Students attempt to create “bricks” (rectangular prisms) with the dimensions 2cm x 2cm x 5cm out of Silly Putty.
Students are encouraged to measure frequently with a ruler, change the brick to have more or less material, cut/smash with the ruler edge.
When most are complete (not necessary for all to finish), ask students to calculate the volume of their bricks with a ruler (20 cubic cm).
Elicit student-constructed definition of volume… encourage “how much space a shape takes up” or “the number of cubic units”
Discuss or write down any observations or challenges that students recall from the experience.
Honor the fact that the students know the formula for volume (l x w x h), but let the in on the fact there is another very different way to determine volume. It involves water, a paper clip, and a graduated cylinder. Let them play with apparatus and their brick to come up with a few ideas.
Seize upon the thinking of students on the right track. Eventually the procedure of displacement is demonstrated by teacher or student.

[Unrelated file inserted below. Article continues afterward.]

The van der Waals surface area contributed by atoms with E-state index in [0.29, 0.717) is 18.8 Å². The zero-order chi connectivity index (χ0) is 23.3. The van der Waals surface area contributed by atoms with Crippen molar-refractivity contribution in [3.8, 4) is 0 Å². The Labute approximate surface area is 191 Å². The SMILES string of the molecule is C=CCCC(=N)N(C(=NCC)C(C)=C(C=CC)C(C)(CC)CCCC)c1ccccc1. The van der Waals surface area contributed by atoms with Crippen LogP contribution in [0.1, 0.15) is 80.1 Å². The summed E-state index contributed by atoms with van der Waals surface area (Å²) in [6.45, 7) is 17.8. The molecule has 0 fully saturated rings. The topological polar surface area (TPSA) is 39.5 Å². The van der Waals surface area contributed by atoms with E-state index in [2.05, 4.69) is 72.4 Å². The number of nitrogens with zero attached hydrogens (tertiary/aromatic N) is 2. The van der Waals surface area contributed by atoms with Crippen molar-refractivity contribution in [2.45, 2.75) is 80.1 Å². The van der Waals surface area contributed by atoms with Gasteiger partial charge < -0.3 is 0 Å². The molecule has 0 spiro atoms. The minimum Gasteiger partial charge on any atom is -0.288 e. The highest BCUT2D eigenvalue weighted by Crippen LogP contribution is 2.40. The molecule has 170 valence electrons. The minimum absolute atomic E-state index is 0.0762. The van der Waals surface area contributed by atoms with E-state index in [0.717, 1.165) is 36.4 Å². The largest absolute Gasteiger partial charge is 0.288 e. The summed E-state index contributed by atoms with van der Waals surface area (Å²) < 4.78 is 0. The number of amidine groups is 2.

Note water level prior to submerging brick.
Note water level while brick is submerged.
Determine the difference (how much water was displaced).
1 mL = 1 cc
Discuss. Come up with student created definitions of mL and cc.
Students compare the volume as determined by displacement to the volume calculated from the dimensions’ measurements. It will probably not match. This is because neither is super precise. Ask students:
Think about which method you think might be more precise.
Displacement is more precise, because the shape of a handmade brick won’t be very regular.
Give students time to adjust the size of their bricks if they feel that they can get closer to an accurate representation of 20 cc.